The idea of a monument to Columbus came in 1856 from Antoni Fages i Ferrer, who proposed that it be constructed entirely by Catalans, but he got nowhere with his plan for sixteen years. Finally in 1872 he gained the support of the mayor of the city, Francesc Rius i Taulet, and in 1881 the city passed a resolution to build the monument. A contest was held exclusively for Spanish artists to submit their designs with the winner being Gaietà Buigas i Monravà, a Catalan. Most of the money was privately raised; only twelve percent of it was financed by public funds. All of the funding came from Spanish sources and the entire construction (labour and materials) was done by Catalans. Construction began in 1882 and was completed in 1888 in time for the Exposición Universal de Barcelona.
In 2020, there were calls to pull down Barcelona's most iconic statue. 250 people took to the streets on June 14, 2020, to protest in favor of removing the statue, with no damage or vandalism taking place. These calls were rejected by the city's mayor, Ada Colau, who keeps faith with the idea that it's better for the city to own up to its history than to deny it. Columbus was not a slave trader, but he represents the colonial era and his arrival in the New World gave birth to Spain's overseas empire, the empire that decimated Indigenous populations through disease and war. They chose to explain history in its entirety instead of trying to rewrite it, including teaching details about the bloodshed, exploitation, and slavery from that time period. This contrasts from the U.S. where statues of Columbus have been toppled by crowds or removed by authorities. The pro-Catalunyan independence party Candidatura d'Unitat Popular (CUP) has been unsuccessful in attempts to get the statue removed in 2016, 2018, and 2020.
Copies of the monument are located in L'Arboç (Tarragona, Spain; statue only), Shima Spanish Village (Shima, Mie, Japan), Maspalomas (Gran Canaria, Spain), and miniature versions at the Catalunya en Miniatura park (Torrelles de Llobregat, Spain) and at the Mini-Europe park (Brussels, Belgium).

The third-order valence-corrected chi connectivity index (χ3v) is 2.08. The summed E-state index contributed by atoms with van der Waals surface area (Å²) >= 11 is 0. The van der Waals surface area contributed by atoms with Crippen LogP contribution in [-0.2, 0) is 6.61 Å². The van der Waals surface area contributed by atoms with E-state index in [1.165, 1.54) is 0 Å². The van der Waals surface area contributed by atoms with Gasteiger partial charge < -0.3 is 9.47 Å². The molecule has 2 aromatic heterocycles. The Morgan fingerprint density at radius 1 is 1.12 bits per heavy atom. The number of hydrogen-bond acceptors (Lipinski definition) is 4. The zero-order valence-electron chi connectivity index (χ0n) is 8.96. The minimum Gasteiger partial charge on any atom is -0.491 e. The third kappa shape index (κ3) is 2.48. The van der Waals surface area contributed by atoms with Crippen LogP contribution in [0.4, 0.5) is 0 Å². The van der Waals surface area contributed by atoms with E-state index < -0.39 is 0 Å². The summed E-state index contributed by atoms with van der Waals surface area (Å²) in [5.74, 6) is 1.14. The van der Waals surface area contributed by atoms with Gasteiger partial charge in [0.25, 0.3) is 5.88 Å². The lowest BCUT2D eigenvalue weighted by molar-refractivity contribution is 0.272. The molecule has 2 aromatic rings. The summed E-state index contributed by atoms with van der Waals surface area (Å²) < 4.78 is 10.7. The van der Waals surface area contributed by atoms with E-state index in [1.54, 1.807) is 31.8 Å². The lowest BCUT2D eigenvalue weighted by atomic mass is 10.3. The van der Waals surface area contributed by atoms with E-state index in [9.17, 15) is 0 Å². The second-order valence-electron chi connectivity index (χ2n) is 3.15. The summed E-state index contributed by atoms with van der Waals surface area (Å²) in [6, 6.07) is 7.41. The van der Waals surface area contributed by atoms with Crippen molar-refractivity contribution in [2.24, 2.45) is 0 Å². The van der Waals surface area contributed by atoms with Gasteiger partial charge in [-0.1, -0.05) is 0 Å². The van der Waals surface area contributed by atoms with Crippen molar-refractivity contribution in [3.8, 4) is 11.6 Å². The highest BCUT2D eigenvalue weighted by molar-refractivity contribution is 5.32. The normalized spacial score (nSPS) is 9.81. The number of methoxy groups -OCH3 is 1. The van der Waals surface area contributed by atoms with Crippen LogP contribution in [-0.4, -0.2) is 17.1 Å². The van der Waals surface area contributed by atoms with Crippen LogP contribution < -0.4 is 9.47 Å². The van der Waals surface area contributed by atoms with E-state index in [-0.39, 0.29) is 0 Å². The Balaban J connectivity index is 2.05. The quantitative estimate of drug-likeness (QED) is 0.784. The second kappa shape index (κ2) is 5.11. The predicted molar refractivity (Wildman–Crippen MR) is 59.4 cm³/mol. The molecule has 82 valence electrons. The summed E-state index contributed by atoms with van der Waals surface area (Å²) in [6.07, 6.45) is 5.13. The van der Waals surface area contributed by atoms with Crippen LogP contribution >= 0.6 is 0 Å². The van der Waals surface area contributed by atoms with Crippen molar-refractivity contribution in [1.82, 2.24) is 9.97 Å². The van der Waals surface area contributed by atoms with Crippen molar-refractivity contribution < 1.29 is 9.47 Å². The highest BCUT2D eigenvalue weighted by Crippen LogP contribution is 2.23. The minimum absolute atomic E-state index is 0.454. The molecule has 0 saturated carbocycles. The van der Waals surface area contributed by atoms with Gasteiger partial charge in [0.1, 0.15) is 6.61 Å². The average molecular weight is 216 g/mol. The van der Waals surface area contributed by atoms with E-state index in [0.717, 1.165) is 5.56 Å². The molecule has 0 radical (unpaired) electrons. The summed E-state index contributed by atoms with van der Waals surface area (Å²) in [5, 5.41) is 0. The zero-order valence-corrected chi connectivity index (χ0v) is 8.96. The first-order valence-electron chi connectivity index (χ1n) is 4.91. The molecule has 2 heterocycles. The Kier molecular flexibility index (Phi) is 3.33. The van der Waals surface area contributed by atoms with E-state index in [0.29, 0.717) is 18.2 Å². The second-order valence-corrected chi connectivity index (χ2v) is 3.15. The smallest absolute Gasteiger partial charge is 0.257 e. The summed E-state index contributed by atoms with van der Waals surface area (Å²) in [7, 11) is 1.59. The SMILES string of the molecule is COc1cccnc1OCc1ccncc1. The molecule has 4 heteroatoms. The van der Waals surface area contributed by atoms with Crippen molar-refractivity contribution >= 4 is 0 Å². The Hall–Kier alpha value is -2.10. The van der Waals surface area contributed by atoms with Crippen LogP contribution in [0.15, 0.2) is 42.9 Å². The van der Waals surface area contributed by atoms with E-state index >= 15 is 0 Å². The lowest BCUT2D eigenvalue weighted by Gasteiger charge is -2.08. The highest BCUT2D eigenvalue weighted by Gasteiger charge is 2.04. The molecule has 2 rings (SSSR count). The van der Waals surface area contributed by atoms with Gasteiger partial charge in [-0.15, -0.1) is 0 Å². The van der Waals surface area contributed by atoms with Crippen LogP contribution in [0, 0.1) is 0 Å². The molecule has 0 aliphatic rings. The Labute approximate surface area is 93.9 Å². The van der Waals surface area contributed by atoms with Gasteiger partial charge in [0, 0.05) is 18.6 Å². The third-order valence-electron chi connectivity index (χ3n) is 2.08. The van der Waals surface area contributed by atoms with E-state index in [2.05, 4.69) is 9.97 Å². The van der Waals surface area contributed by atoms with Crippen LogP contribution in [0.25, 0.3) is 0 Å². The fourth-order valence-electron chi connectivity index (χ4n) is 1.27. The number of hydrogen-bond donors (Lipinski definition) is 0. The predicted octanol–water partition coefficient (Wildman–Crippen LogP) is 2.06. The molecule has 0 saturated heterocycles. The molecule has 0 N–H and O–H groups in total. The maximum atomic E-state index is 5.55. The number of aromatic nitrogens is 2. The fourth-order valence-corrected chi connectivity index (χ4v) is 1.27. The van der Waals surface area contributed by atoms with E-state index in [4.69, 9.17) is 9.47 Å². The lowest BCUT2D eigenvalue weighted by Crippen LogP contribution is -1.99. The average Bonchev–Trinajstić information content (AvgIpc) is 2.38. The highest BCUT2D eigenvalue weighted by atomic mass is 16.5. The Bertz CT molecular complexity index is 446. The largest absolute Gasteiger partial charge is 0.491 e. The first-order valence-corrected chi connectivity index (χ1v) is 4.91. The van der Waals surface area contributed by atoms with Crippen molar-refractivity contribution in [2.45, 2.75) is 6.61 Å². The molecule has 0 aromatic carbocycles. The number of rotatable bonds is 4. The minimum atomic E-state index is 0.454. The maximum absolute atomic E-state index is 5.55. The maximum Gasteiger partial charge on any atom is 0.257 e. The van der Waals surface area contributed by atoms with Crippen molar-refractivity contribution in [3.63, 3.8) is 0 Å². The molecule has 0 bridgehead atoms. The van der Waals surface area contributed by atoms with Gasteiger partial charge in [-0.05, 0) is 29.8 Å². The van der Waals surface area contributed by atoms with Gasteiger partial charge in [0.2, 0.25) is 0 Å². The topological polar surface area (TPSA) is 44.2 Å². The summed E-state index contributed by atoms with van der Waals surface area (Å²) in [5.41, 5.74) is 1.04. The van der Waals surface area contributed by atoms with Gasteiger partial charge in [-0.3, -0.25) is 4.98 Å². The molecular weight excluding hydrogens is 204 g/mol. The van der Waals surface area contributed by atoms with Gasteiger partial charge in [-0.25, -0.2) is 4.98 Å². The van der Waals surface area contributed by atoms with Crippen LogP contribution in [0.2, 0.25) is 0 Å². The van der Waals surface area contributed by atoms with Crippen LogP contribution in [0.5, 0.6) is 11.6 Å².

- Frei, Terry. (July 23, 1992) The Oregonian Getting feel and flavor of Barcelona. Section: Sports; Page E1.
- Ponce de Léon, Néstor (1893). The Columbus Gallery: The 'Discoverer of the New World' as represented in Portraits, Monuments, Statues, Medals and Paintings. New York: N. Ponce de Léon. pp. 84–6.
- "Columbus statue will stay, but slavery tour aims to address Barcelona's past". the Guardian. 2020-06-19. Retrieved 2022-05-05.
- Kouimtsidis, Dimitris (2020-06-15). "Podemos politician calls for Columbus statue to be removed from Spain's Barcelona amid anti-racism protests". Olive Press News Spain. Retrieved 2022-05-05.
- van der Krogt, Peter. "L'Arboç: Columbus Monument". Columbus Monuments.
- van der Krogt, Peter. "Shima, Mie: Columbus Monument". Columbus Monuments.
- van der Krogt, Peter. "Maspalomas: Columbus Monument". Columbus Monuments.
- van der Krogt, Peter. "Brussel: Columbus Monument". Columbus Monuments.
|Wikimedia Commons has media related to Monument a Colom (Barcelona).|
- van der Krogt, Peter. "Barcelona: Columbus Monument". Columbus Monuments.
- "El reportatge: On apunta Colom?" (in Catalan). City of Barcelona. 14 June 2007. Retrieved 2008-07-07.
- "Monumento á Cristóbal Colón" (PDF). Art Públic (in Spanish). University of Barcelona. Archived from the original (PDF) on 2010-10-02. Retrieved 2008-07-07.